Biden Economist Plans To Tackle Economic Disparities Caused By COVID-19
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The pandemic worsened economic equality. So what does the Biden administration plan to do about it? NPR's Ayesha Rascoe talked with Janelle Jones, the chief economist at the Labor Department and the first Black woman to hold that job.
AYESHA RASCOE, BYLINE: Employers added more than 900,000 jobs last month. That's a banner number for any administration, and the unemployment rate dropped to 6%. But Janelle Jones, the first Black woman to serve as the top economist for the Labor Department, says you have to dig further into those numbers.
JANELLE JONES: Whenever someone tells me a headline number or tells me the economy is doing really well, my immediate follow-up question is, for who? And who is being left behind and who is not included?
RASCOE: The answer, as it has been for years, is a lot of the country that is not white or male. With the growth in vaccinations, businesses like restaurants and hotels are making more money and hiring more people. Jones says that's good news for Black and Latino women who are overrepresented in the leisure and hospitality sector. Still, unemployment only fell to 7.9% for Latinos and 9.6% percent for African Americans.
JONES: If the overall unemployment rate was 9.6% for all workers, we would be running around with, like, our heads on fire. That is crisis levels of unemployment.
RASCOE: And Jones says that even a return to pre-pandemic jobless levels will not be good enough for many people. During the Trump administration, the low unemployment that preceded the pandemic was promoted as a top accomplishment. Here's former President Trump in his farewell address.
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DONALD TRUMP: We reignited America's job creation and achieved record low unemployment for African Americans, Hispanic Americans, Asian Americans, women - almost everyone.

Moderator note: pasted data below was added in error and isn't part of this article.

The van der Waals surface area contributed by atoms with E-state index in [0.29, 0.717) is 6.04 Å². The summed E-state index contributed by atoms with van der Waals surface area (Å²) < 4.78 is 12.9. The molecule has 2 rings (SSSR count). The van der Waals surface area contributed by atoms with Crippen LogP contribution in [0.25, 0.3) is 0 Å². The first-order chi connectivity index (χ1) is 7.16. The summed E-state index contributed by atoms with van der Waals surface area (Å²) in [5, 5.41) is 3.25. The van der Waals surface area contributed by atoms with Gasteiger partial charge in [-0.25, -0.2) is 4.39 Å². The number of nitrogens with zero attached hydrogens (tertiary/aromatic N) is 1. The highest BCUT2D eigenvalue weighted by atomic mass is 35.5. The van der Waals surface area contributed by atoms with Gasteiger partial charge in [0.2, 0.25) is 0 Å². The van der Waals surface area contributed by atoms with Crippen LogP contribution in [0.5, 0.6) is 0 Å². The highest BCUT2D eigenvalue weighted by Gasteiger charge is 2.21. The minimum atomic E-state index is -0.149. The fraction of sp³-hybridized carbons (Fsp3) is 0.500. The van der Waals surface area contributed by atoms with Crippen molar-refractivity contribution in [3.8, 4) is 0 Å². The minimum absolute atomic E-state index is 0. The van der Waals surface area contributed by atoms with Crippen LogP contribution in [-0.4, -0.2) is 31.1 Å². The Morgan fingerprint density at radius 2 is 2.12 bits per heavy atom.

RASCOE: But even at those historic levels, African American unemployment was still about double white unemployment. For Jones, those sorts of details are significant.
JONES: For years, we talked about how the economy was growing. It was the longest expansion on record. Everything was great. Black women didn't recover their unemployment rates until 2018 - right? - so it wasn't a recovery for Black women.
RASCOE: Jones is a graduate of Spelman, the historically Black women's college. Before taking the position at the Labor Department, she worked at a progressive economic think tank. Jones coined the term Black Women Best to describe how she tries to make sure that marginalized groups are not left behind.
JONES: I'm a Black woman. I center Black women in a lot of my thinking. But I think you can really apply this to all types of groups that we usually don't center. We can think about Indigenous women, Latinx women, workers with disabilities, non-native speakers, LGBTQ individuals.
RASCOE: The idea is that if those groups are doing well, then that means the entire economy is thriving. She argues, this is not a zero-sum issue.
JONES: The trolls on Twitter would say things like, well, you just want Black women to be rich and then everyone else to be poor. It's like, no, no, that's definitely not what I mean. Also, that's not the way the system is currently structured. Like, it's impossible for that to happen.
RASCOE: Now the Biden administration is trying to turn that framework into results. The administration is now pushing a $2 trillion bill that focuses on traditional infrastructure, as well as a number of items aimed at addressing historic racial injustices. Whether it passes or not, rebuilding the economy will take time. Jones says the U.S. needs another year of jobs reports like the one from last month just to get back to where it was before the pandemic. But she won't be satisfied with a return to the status quo that maintains economic inequality.
Ayesha Rascoe, NPR News.
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